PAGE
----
I do affirm my parents’ lack of boundaries with me during childhood. They constantly fought with one another and most of these fights centered around their disagreement in disciplining my brother and me. My mother did not agree with my father’s heavy-handed approach and would often go into a rage herself whenever my father would begin to castigate us. Their confrontations weren’t only verbal, but physical. I remember their emerging from three-day long fights bloodied and bruised. I could only cry as I watched, but I soon become indifferent to their fights, as I became accustomed to them.

My aversion to sex largely stems from my aversion to my own homosexuality, as I am a muslim. I try to avoid having platonic relationships with men and I try to cultivate an air of indifference to other men’s offers of friendship, lest I find myself falling in love with them.

As I have said, I am a shut in, but am able to take walks outside, whenever I am able to muster up the motivation.

I used to participate in cognitive behavioral therapy, but have since abandoned treatment, as I found my therapist to be judgmental.

In all honesty, I do not know the origins of my perfectionism, but can only offer theories. One such theory stems from my parents’ diametric opposition to one another and the fights that resulted from their disagreements over almost everything. Growing up, I was always very aware of the dual nature of our household–on one side was my mother and on the other was my father. It is perhaps from this polarity and my being caught between that I attribute my perfectionism and black and white mentality to.

Welcome.

Anxiety can cause despersonalization. I have experienced that during heavy anxiety attacks.

Getting psychosis is not the end of the world. I used to think that too. But life goes up and down. Good days and bad days. Same as to “normal” ppl.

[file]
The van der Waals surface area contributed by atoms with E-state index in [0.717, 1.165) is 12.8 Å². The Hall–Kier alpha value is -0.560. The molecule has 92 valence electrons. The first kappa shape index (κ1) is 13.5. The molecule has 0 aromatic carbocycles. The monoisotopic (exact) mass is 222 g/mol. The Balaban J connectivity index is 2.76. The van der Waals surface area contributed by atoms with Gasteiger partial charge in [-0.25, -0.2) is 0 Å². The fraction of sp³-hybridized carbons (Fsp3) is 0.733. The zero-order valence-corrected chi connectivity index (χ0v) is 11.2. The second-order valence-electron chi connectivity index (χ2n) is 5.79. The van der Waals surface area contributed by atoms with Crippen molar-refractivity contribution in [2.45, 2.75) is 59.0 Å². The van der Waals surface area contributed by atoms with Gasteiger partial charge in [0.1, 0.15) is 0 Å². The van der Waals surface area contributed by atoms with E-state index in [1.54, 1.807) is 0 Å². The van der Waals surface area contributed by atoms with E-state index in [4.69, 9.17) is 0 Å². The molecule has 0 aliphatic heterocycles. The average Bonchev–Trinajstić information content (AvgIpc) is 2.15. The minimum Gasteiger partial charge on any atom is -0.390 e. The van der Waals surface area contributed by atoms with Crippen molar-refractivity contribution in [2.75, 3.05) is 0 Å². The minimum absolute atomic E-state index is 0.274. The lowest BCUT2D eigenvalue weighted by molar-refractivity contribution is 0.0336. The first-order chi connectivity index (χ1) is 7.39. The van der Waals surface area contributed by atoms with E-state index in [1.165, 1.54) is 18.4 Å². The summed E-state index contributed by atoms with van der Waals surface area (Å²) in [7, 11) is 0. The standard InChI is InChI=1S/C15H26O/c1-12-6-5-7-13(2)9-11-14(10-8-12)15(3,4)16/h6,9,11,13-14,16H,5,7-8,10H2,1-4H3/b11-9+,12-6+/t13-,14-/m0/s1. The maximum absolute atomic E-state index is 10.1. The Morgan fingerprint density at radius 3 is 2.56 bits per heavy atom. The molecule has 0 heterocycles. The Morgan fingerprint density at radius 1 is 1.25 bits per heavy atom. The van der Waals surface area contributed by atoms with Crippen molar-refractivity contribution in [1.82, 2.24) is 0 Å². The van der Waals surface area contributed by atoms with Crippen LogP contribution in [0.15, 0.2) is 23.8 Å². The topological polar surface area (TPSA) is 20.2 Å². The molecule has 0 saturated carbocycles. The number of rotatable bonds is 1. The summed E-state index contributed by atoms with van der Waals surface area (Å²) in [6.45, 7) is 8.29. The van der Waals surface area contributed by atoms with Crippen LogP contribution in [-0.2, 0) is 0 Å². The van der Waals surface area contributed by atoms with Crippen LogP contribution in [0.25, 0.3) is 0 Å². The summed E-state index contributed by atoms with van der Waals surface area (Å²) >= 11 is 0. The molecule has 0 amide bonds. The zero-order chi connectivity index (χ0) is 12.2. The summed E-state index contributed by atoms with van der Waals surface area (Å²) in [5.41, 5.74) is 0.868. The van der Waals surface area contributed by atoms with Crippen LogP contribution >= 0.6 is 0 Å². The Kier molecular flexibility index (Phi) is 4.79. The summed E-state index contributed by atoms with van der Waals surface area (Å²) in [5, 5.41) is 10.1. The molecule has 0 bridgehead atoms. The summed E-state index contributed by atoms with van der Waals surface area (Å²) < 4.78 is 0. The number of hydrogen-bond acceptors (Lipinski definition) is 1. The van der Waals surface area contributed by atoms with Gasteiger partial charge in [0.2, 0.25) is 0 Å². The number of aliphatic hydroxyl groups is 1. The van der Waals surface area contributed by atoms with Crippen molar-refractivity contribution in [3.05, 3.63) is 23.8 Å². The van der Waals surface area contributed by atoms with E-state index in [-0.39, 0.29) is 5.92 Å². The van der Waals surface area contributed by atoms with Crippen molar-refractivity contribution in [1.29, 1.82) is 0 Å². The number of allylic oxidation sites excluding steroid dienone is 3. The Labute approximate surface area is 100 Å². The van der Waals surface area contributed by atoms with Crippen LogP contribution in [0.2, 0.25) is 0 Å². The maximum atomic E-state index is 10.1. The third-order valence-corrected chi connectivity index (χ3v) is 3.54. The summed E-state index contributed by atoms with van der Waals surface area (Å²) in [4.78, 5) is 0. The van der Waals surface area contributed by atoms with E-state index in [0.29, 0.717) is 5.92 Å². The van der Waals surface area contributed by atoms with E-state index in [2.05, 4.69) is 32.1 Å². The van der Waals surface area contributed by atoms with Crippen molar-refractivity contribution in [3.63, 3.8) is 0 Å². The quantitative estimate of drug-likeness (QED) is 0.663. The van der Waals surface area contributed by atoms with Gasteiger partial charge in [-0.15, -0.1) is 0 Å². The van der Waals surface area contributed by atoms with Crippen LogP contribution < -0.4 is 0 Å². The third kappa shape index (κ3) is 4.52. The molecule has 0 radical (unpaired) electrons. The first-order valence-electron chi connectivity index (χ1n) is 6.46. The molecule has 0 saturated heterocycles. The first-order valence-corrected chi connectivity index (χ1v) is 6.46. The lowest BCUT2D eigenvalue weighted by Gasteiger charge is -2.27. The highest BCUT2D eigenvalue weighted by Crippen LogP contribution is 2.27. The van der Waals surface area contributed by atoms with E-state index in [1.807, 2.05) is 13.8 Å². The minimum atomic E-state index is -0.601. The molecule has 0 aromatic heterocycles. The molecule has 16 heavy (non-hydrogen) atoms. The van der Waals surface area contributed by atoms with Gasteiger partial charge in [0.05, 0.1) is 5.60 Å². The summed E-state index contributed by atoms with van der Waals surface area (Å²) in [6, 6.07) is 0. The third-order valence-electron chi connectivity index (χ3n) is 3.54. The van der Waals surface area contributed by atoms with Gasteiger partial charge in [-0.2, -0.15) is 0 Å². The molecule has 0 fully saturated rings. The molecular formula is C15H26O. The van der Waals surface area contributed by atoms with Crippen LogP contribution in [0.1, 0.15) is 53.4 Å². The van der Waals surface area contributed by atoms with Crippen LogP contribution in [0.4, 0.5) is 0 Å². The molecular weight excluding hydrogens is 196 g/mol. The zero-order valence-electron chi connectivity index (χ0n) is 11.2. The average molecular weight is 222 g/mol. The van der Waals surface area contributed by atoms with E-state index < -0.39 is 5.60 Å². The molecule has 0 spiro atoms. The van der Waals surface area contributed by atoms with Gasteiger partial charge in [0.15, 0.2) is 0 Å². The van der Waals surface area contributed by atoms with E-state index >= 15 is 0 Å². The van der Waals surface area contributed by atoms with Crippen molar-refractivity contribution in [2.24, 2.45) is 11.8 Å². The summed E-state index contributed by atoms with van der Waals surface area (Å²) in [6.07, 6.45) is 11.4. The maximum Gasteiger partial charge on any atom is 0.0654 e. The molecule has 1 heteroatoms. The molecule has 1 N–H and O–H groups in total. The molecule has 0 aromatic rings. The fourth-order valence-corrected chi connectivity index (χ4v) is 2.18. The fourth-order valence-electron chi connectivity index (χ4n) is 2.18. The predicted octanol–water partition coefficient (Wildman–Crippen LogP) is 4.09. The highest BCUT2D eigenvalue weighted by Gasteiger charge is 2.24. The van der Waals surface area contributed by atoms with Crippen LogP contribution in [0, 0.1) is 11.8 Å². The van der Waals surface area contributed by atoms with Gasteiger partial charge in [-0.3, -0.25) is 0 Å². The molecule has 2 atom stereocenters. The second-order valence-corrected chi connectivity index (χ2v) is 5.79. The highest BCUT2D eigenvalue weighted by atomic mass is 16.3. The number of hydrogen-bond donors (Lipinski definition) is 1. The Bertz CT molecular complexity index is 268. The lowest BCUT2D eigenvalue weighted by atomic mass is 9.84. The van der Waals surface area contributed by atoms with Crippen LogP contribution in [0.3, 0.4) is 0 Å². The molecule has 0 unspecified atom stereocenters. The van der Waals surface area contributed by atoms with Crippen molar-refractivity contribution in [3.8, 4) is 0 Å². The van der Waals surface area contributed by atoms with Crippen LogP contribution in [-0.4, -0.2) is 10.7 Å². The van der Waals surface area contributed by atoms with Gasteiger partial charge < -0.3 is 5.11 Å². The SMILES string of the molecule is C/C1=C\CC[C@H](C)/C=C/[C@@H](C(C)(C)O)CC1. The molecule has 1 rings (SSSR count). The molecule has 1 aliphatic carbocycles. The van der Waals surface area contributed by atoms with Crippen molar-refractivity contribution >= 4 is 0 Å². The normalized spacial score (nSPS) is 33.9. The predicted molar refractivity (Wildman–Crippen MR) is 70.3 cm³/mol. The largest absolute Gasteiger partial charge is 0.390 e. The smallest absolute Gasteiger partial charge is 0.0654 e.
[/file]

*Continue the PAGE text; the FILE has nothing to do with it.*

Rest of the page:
Your thought-voices sound normal to me. I too hear random stuff just before falling to sleep. BUT I also hear voices. Voices I hear happen while I’m wide awake. Those are voices. Whispering, yelling, talking.

Trust your doctors in this, maybe up the rate of appointments just to be sure - they’ll notice if you go psychotic. That being said it seems you come armed with a lot of insight into the symptoms, which can help to recognize a psychosis for what it is once it hits you.

Aside from hearing voices while wide awake one major signal for me is always a kind of revelation-like experience. Before I get fully psychotic I sense the world in an apparant ‘profoundly’ different way. Like there is some unarticulated meaning there, just about to be grasped. Like a promise of great insight or paradigm-changing perspectives or something like that. This can be both scary and exciting. Things that go typically unnoticed now seem extremely important but it is unclear why or how. It might be accompanied by the feeling that the world seems unreal. This feeling has the character of a mood, meaning it permeates the whole world of experience. It contrasts with depressive symptoms since in depression, typically not much seems to have a lot of meaning. In this mood, however, there is a lot of meaning, but it is undefined and mysterious. It is sometimes called delusional mood, or delusional atmosphere and often, though not always, precedes full-blown psychosis. This is a mood that is not easy not to notice, but may be hard to recognize for what it is, since it can be exciting and one may be lured to explore it. These explorations often result in full blown articulated delusions. As soon as you recognize something like this mood I tried to describe, know that nothing special is going on with the world, nothing is being revealed except that it is time to make a run to the doctor’s

I don’t believe you have schizophrenia. If you had schizophrenia, you wouldn’t have to ask any questions, you’d just know you had the illness. There’d be no doubt whatsoever. So, no I odnt think you have sz